10. B&S look at the imperial strategy of the U.S. during this period, which boiled down to ‘defending profits’ anywhere in the world. Ultimately, this resulted simply in opposing the U.S.S.R. and its surrogates, and any independent political movements in the world. While their economic scope is not international, B&S mention that all U.S. policy was driven by anti-communism after WWII ended. And that was because any encroachments by nationalists or socialists on private property had to be resisted for the corporations sake. Thus the long, bloody history of the post-war period. It should be noted that the decay and the collapse of the USSR and eastern Europe in the late 1980s (and the long-time abandonment by China of any revolutionary intentions) was not inconsequential to the ‘triumph’ of neo-liberalism domestically and across the globe. I.E., there was a ‘global class war’ – not just one inside the U.S. - and one side won, at least for now.
11. The last section deals with the quality of capitalist culture – education, housing, poverty, human relations and artistic endeavors. In ways, this is an odd section, but attempts to reflect the bourgeois economic effect on human life here in this country. B&S first take on U.S. education, pointing out that it was far inferior to Soviet education. In 1960, U.S. outlay on education was 5.5% of national income; in the USSR it was 10-15%. In third grade, the American child was supposed to be familiar with 1,500 words while the Soviet child was supposed to be familiar with 8,000 words. In fourth grade, the American child was supposed to know 2,032 words, while the Soviet child was supposed to know 10,000 words. These discontinuities continue up into the upper levels of college. Anyone who knows graduates of schools in the USSR or eastern Europe can easily acknowledge the difference. They rake “IQ” tests over the coals as merely showing the likelihood of success at U.S academics and nothing else – certainly not indicators of actual intelligence. They point out that teaching schools in the U.S. were academic jokes. This was all because, under it all, the real intent was that only a small proportion of the upper-class students were to be educated.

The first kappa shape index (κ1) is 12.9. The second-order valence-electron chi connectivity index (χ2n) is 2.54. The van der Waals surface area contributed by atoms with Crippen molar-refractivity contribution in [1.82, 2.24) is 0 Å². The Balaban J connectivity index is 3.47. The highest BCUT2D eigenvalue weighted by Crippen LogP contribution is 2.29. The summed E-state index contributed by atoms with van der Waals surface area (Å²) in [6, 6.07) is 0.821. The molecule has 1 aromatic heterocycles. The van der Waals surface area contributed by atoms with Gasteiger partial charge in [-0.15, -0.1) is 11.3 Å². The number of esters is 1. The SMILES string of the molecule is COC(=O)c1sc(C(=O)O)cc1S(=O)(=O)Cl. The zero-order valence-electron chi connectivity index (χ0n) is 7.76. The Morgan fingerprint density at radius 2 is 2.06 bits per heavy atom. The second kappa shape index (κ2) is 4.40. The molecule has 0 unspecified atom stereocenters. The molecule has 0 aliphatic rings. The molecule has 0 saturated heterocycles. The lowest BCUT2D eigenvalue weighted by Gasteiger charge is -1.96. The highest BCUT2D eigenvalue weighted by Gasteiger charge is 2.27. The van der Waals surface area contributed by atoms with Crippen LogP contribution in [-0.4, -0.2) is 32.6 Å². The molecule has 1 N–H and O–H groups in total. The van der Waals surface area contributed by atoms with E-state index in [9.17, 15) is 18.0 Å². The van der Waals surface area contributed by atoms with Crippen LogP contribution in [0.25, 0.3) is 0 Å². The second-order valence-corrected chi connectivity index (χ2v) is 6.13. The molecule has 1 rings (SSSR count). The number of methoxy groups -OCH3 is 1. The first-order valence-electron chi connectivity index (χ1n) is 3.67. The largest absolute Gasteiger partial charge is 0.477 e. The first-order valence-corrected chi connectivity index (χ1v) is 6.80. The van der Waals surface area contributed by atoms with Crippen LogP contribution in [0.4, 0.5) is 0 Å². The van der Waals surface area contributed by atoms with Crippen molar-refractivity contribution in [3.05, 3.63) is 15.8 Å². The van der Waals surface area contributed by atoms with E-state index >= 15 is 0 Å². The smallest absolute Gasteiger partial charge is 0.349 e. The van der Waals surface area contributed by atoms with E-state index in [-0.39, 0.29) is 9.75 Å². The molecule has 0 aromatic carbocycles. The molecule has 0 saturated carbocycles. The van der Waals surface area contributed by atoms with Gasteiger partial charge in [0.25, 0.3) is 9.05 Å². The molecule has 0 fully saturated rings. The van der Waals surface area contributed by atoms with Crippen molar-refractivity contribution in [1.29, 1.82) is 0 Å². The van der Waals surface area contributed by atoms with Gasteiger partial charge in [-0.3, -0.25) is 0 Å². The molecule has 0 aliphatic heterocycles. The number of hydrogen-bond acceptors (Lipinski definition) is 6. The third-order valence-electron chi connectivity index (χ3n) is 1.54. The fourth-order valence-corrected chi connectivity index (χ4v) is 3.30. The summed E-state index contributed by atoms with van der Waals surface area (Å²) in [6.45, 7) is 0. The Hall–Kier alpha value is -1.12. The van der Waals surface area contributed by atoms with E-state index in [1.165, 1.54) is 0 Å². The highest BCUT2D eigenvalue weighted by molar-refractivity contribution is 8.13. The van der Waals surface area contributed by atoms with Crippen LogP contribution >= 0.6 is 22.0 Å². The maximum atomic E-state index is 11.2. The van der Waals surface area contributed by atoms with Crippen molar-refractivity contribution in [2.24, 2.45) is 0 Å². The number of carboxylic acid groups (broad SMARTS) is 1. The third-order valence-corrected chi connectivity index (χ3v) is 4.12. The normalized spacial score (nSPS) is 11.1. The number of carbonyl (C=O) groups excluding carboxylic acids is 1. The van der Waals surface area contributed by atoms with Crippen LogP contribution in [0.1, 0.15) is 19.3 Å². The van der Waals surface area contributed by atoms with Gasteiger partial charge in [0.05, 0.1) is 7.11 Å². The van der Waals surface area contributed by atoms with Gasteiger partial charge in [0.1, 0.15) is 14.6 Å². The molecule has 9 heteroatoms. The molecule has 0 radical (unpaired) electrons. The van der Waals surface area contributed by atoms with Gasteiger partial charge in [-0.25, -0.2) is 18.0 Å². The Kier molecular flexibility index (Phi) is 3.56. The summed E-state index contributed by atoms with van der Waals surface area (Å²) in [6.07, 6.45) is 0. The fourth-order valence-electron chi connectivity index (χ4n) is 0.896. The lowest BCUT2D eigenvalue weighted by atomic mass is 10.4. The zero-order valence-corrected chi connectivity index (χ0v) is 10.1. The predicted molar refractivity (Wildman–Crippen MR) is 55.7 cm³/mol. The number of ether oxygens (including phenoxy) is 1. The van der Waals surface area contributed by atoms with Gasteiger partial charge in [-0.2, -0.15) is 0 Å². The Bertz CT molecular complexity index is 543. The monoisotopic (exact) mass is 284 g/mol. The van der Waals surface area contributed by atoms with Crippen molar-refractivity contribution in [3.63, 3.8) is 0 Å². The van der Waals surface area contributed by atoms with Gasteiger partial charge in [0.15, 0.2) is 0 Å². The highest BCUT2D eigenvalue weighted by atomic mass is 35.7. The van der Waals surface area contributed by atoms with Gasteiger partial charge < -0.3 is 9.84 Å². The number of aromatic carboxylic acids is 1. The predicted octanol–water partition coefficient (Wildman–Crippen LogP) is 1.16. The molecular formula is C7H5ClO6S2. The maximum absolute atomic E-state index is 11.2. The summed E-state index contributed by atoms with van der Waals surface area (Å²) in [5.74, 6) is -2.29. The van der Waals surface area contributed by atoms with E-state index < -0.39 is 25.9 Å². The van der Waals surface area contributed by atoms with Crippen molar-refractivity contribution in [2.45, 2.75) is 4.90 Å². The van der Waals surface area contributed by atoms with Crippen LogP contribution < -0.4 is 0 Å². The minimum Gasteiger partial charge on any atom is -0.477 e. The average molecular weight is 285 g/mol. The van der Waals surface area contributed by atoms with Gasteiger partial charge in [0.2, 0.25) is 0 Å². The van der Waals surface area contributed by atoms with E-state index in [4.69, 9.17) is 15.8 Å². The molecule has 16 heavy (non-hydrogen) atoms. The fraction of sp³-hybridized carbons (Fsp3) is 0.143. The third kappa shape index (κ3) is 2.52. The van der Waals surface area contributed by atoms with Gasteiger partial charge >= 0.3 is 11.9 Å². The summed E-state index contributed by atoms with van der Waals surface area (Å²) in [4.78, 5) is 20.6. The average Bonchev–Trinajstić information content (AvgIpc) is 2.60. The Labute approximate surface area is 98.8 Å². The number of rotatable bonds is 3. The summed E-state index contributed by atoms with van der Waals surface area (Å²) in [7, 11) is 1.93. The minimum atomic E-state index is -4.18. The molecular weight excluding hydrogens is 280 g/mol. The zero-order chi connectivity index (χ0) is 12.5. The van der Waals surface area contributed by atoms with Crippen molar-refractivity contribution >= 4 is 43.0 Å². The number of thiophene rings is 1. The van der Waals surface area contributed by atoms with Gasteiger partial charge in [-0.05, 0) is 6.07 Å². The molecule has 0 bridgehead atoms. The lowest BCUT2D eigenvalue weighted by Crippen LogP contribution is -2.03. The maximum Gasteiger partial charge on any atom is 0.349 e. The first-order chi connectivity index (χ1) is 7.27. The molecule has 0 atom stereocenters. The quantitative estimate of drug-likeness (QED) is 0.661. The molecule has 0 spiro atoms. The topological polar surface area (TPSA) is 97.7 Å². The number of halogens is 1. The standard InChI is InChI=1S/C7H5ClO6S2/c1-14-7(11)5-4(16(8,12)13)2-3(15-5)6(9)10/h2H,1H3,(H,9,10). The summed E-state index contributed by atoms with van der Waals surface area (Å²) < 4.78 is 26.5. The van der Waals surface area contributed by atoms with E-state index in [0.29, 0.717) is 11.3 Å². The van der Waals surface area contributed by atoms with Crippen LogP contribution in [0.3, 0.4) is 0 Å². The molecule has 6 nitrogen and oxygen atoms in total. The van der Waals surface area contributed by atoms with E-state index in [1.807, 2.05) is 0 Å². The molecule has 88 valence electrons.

B&S point out that poor-people’s housing programs were done in such a way as to fail. In anticipation of the writings of James Kunstler, B&S examine the deformed suburban lifestyle based on the automobile. They jump around on their opinion of divorce, sounding sometimes like stuffy right-wingers, and sometimes not. They make the correct references to Michael Harrington’s study of poverty, Paul Goodman’s “Growing Up Absurd”, Freud and Wilhelm Reich; poke fun at sports conversations at work; seemingly knock Henry Miller, Tennessee Williams and Edward Albee as ‘abandoning the language of art;’ (!) criticize people who collect records or books as phonies; and in one crotchety comment:
“so-called beatniks looking for emotional fulfillment through renunciation of the ‘square’ way of life with its comforts and amenities, and through the adoption instead of a way of life characterized by eccentricity, promiscuity and narcotics.’
OK, well, anyway, pass the weed. These chapters are still soaked – though unknowingly - in the coming civil rights, anti-war and cultural movements that were to define the second part of the sixties. Quite clearly, the early sixties were not a period of quiescence. At one point they make the claim that the war in Vietnam could be a turning point for U.S. capital – a prescient thought. This book is required reading for those seeking more modern Marxist viewpoints than the classics.
And I bought it in the used section at Mayday Books for $4.00.
August 28, 2011